by Nevena Rousseva
Neodandi is a brand that wants to make fashion healthy. The Seattle-based, but soon to be New York based label is about creating fashion for the individual that will bringing health and well-being to them. The inspiration for the brand is the spirit of humanity. Their tagline is “your inner vision is your outer exhibition.”
I met Niilartey De Osu, the Ghana born designer behind Neodandi and Mani, the director of operations, Niilartey’s muse and “other brain” at a tea shop in Chelsea to learn more about the line. Walking in they stood out as individuals, carrying a strong presence. Originally a Neoillusionist painter, Niilartey started designing for a small boutique in 2004 when the owner who knew him as a painter asked him to do a collection.
The name Neodandi stands for perpetually birthing elegance. Niilartey describes the first part ‘neo’ as “perpetual motion” and ‘dandi’ comes from for the dandy style movement in the late 18th and early 19th century that birthed the tuxedo. To illustrate the importance of dressing well to the dandies, he tells me of a letter George Washington wrote to his nephew during the American War advising him what to wear. “These people knew the power of clothing, the power of presentation” marvels Niilartey.
He has a different approach to clothing. His focus is on the individual rather than the fashion. For him “it’s the individual that determines the fashion.” He thinks about how a piece of clothing he creates can serve the individual wearing it. “For me it’s all about health. [The clothing] has to be able to somehow psychologically improve the persons outlook.” By better health Niilartey is talking about mental as well as physical health. “If you are thinking the right thoughts you think about taking care of your body. It automatically becomes part of your activity. If you create to serve the person you are creating it for, the object starts to generate life of its own, without that design has no meaning.”
Niilartey does a lot of custom design for individual clients. The client will give him a general idea of what they want and the design idea comes to Niilartey by looking at the client. “When you walk into the space I’m feeling your energy what kind of person you are. Then I start talking to you, I usually don’t have anything in mind, I try not to anyway. If I do I always know I’m going to discard it right away.” He doesn’t formulate the idea, nor does he show the client any sketches. Instead he makes the clothing directly on the client. “I drape it on them and I start cutting. The whole time I’m asking questions- how does it feel?, do you like this?, how is the fabric?…I don’t let you look at the mirror so you don’t know what I’m doing. You’re just feeling it in the process….it’s very akin to medicine.”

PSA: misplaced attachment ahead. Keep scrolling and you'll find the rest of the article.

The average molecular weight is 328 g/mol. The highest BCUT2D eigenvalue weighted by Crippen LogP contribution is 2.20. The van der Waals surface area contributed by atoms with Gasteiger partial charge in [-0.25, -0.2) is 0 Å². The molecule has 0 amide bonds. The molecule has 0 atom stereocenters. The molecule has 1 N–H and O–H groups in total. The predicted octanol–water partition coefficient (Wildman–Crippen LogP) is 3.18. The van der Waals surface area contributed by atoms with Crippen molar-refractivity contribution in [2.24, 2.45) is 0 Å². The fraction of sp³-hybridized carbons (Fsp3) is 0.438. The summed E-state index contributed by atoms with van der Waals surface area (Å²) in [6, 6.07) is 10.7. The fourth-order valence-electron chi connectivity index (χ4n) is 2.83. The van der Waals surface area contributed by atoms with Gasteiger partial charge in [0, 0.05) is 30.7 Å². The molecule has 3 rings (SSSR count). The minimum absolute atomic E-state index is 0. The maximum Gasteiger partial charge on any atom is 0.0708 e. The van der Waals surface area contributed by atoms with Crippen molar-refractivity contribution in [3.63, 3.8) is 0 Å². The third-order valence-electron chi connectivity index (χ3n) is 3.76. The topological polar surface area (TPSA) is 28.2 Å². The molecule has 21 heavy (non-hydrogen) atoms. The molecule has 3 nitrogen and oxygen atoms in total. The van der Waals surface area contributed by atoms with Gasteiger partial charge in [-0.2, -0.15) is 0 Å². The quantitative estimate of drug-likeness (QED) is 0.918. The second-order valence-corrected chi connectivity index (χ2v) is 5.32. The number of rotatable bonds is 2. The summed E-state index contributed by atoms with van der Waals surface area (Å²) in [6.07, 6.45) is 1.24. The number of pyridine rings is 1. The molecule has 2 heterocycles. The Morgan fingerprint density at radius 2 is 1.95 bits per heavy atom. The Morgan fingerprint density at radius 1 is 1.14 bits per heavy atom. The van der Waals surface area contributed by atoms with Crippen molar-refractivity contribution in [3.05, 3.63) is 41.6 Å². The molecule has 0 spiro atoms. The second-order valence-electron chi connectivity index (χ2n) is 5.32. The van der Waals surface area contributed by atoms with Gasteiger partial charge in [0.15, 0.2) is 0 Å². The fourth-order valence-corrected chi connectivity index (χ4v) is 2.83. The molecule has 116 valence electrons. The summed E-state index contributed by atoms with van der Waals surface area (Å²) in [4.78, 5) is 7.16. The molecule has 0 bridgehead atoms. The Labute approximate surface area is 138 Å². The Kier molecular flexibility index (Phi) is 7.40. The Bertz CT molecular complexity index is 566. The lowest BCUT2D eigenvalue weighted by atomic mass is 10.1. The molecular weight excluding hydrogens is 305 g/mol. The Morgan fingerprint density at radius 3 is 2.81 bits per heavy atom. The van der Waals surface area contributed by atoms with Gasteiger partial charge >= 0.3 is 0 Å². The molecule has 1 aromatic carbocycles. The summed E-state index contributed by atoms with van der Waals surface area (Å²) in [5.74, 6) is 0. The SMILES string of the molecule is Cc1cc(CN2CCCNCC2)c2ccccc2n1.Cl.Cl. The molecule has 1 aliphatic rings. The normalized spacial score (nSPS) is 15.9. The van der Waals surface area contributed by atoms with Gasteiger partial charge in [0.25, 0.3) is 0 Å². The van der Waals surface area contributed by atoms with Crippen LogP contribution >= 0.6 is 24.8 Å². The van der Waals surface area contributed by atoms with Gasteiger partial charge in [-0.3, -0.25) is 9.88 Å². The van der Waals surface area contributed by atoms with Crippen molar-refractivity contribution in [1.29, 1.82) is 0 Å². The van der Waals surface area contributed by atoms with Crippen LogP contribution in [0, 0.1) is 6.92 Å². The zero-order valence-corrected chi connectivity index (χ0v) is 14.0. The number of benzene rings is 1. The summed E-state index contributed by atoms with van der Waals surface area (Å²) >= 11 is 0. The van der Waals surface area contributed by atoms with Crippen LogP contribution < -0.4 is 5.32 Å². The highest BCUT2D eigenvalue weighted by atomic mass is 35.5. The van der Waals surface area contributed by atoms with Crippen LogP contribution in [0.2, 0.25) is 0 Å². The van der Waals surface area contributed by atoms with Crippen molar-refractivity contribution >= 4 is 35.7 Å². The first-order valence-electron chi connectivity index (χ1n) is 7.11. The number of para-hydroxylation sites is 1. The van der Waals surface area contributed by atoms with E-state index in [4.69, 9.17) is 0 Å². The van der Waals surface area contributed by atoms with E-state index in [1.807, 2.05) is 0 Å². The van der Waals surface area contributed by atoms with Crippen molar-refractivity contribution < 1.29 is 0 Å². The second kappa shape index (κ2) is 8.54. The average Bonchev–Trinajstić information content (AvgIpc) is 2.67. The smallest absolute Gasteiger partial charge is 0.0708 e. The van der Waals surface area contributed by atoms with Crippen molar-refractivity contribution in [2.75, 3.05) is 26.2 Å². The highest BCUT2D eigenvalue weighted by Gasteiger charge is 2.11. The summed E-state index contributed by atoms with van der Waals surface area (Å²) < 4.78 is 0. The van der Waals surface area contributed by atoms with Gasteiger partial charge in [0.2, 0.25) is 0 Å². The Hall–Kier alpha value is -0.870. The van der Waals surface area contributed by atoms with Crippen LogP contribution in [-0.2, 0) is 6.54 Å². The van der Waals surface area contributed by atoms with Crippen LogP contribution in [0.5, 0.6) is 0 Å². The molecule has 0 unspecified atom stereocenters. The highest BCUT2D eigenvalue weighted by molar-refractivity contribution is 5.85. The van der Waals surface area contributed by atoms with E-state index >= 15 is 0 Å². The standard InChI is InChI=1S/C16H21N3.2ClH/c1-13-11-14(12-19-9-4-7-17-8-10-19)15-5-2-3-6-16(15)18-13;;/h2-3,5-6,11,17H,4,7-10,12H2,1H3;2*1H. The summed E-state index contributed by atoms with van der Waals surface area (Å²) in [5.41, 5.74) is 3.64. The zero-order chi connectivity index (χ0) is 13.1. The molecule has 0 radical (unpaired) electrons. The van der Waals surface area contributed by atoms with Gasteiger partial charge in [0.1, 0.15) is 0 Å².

And the results? “Almost 100% the person loves it”
This is his way of work. He doesn’t sketch because “sketching predetermines outcome, which means that I’m imposing onto the design, and the design I believe has its own realm, own timing, and a good designer is someone who is aware of the timing…and the timing really determines the cut and the direction …and by following these nuances a design comes out that first you didn’t set out to do, that is completely surprising to you and the one who is wearing it, and you get to experience it with the person who is wearing it, and I’m saying wow as the person is saying wow. Usually the person will do a spin or a dance.”
The time it takes him to create a piece of clothing varies. It could take several days if the piece is elaborate or it could take several hours. He tells me of a project he did with a photographer friend of his who photographed him working from the moment he grabbed the fabric and started draping on a model to the actual creation of the garment. It took three hours.
Niilartey has no enthusiasm for the way clothing is made today. Designers today he says “are not thinking of a specific individual they are thinking of a blank cutout person that everyone will go and fit themselves into. But each person is not alike and yet we pretend everyone is alike and we make clothes for everyone to be alike.” But with Neodandi he says “you have a few pieces that you just switch around because they are all you every time you put it on your body it fits every curve on your body it goes into every part, the design is cut on you so when you put it on your body there’s alway a memory attached, what you felt like when it was first made, so you are always re-living that memory.”